Johannesburg - South African shares tumbled to their lowest level in two months, while the rand slid toward a nine-week trough against the dollar, hit by continued concern about Greek debt and a flight to low-risk assets.
Stock markets worldwide suffered heavy losses on Tuesday in rumour-driven trade on fears the Greek debt debacle will defy an international bailout and spread to Spain and Portugal.
Contagion anxiety also hit the euro, which fell to a one-year low against the dollar at 1.3023. The single currency later traded at 1.3035 dollars against 1.3187 on Monday.
At 17:46, the rand traded at 7.55 to the dollar, down 1.92% from Monday's close at 7.4075, having earlier briefly touched 7.5830, its weakest level since March 3, Reuters data showed.
"The main driver here has been the problems over Greece ... that is having a knock-on effect on risk in general. I think today's move is probably a reaction also to yesterday being a UK holiday so it's probably a little bit exaggerated on the day," said Duncan Howes, a currency trader at Absa Capital in Johannesburg. South Africa's blue-chip top-40 index fell by 2.79% to 24 886.74, its lowest since early March.
The all-share index gave up 2.4% to 27 935.85. In Europe losses ranged from 2.56% in London to 5.41% in Madrid, with Paris giving up 3.64%, Frankfurt 2.6% and Lisbon 4.21%.
On Wall Street the Dow Jones Industrial Average fell by 225 points to 10 926.77 - its biggest loss in three months.
Investors worried that a $145bn rescue crafted by the eurozone and the IMF will prove inadequate to resolve the Greek crisis and - worse - that the Greek mess will infect other vulnerable economies, notably Spain and Portugal.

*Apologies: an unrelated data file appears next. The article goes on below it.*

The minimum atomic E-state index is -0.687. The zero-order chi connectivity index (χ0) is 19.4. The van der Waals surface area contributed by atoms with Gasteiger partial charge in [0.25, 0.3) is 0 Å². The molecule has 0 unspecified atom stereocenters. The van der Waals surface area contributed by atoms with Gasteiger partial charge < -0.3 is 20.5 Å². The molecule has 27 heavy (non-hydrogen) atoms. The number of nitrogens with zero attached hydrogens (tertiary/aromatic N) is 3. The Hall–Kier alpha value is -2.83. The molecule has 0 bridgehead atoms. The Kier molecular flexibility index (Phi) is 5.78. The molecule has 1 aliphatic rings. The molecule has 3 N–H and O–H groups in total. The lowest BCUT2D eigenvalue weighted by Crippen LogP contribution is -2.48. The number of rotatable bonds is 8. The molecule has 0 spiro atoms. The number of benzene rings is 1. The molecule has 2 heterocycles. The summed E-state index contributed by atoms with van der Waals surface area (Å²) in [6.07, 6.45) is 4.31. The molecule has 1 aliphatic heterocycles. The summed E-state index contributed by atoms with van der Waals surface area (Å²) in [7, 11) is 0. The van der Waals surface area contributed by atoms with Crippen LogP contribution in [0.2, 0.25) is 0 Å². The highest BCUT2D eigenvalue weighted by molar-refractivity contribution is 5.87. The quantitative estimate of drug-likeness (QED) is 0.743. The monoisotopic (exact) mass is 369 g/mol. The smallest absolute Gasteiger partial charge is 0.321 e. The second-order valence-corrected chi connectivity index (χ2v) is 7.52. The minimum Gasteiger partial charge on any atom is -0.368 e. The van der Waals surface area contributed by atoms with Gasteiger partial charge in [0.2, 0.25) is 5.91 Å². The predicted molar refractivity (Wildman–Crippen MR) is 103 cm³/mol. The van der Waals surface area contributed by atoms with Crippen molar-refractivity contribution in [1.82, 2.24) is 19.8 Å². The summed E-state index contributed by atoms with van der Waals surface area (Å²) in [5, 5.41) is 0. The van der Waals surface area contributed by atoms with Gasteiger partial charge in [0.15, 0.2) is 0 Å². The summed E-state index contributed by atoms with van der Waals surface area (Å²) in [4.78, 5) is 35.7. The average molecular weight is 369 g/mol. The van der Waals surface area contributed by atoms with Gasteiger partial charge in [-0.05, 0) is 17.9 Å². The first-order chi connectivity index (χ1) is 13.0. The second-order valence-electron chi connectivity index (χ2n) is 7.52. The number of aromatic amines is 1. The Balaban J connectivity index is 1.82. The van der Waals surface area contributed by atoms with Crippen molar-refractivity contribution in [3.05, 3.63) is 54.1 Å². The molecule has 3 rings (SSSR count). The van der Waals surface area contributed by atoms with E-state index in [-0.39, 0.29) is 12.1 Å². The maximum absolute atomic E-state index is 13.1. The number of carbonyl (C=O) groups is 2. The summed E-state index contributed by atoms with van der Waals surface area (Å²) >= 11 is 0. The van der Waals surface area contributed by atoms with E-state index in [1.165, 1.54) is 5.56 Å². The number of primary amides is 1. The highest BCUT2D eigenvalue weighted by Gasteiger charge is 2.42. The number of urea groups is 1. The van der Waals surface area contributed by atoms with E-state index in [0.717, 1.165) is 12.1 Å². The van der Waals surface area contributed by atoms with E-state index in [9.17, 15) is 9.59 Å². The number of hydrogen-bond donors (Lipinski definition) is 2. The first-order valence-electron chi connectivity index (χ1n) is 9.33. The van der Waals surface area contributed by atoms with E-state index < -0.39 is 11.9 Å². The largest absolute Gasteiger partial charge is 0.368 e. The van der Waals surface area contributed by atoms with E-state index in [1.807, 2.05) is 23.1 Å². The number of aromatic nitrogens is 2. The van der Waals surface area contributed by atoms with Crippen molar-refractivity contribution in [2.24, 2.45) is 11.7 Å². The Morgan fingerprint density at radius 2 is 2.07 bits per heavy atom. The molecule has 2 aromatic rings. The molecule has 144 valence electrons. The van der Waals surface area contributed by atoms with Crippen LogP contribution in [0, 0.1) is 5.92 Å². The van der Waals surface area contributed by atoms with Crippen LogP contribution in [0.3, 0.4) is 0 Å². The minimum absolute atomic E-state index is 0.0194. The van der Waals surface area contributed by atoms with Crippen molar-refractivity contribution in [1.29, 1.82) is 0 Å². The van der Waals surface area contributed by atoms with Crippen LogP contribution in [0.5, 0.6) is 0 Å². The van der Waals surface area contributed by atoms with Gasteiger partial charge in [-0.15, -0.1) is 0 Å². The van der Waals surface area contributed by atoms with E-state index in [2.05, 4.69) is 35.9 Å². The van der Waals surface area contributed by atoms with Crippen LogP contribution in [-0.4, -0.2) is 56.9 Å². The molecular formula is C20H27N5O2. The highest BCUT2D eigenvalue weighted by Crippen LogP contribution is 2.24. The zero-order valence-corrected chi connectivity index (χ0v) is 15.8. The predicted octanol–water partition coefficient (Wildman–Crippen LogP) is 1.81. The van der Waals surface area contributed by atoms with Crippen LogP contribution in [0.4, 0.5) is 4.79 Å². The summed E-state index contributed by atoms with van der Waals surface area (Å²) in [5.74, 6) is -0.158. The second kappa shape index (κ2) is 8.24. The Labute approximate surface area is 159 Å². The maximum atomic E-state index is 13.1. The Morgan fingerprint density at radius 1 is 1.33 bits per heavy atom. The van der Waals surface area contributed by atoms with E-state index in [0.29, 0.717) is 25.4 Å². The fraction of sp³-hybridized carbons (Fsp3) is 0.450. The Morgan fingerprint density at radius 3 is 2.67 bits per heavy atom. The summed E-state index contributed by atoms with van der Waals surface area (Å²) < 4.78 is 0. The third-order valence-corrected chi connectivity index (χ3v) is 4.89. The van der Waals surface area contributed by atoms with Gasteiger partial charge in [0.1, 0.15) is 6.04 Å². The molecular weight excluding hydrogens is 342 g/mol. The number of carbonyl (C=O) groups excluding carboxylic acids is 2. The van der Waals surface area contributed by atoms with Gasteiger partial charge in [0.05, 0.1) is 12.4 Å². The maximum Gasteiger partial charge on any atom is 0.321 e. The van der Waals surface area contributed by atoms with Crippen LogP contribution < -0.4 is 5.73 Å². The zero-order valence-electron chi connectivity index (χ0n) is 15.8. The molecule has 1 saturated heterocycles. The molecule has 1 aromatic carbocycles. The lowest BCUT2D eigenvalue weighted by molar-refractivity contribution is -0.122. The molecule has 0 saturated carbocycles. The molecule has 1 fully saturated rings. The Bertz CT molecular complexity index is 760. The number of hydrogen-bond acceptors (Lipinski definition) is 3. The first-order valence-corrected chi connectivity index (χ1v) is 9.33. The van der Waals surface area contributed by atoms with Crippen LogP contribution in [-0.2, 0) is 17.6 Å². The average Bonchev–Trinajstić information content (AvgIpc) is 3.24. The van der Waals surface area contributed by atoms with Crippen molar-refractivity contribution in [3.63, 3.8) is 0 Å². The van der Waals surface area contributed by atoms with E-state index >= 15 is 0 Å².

Market jitters intensified on reports of mounting public outrage in Greece, where angry workers stormed the Acropolis to protest deep wage and spending cuts planned by the government ahead of a general strike on Wednesday.
The Spanish exchange was rocked on Tuesday by rumours that Madrid, grappling with a huge public deficit and mired in recession, might be looking for a lifeline from the International Monetary Fund.
The reports were angrily dismissed as "absolute madness" by Spanish Prime Minister Jose Luis Zapatero. Tensions were further heightened by concerns that ratings agencies Fitch and Moody's might slap credit downgrades on Spanish debt, just as a third agency, Standard & Poor's, had done last week.
But both Moody's and Fitch insisted Tuesday they were not currently reconsidering their ratings on Spain.
Gold shares shine
Greece turned to the eurozone and IMF for help after its borrowing costs surged on critical bond markets as the scope of its debt and public deficit crisis became fully apparent.
After easing somewhat on Monday, the interest rate that Greece would have to pay on new 10-year-sovereign bonds widened sharply to 9.195% from 8.498%. The rate, or yield, at one point shot up beyond 11% last week.
SA government bonds also weakened on Tuesday and subsequently yields rose. The yield on the benchmark 2015 bond was up 7.5 basis points at 7.925% while that for the 2036 added 5.5 basis points to 8.855%.
Shares of major South African companies also reflected the flight from riskier assets. Major losers included miner African Rainbow Minerals, which fell 5.8% to R186. Standard Bank, South Africa's largest bank, fell 2.2% to R113.
Shares of gold miners were among the few gainers, buoyed by expectations of further industry consolidation after Australia's Newcrest Mining agreed to buy rival Lihir Gold.
Gold Fields gained more than 1%, and AngloGold Ashanti rose 0.7%.
"It's also true that gold companies are up because of expectations of further acquisitions in the sector," said one Johannesburg trader.
"They'd most probably go international because there are basically three big ones left here, but there may be a possibility... of take-overs here as well."
- Reuters, AFP and AP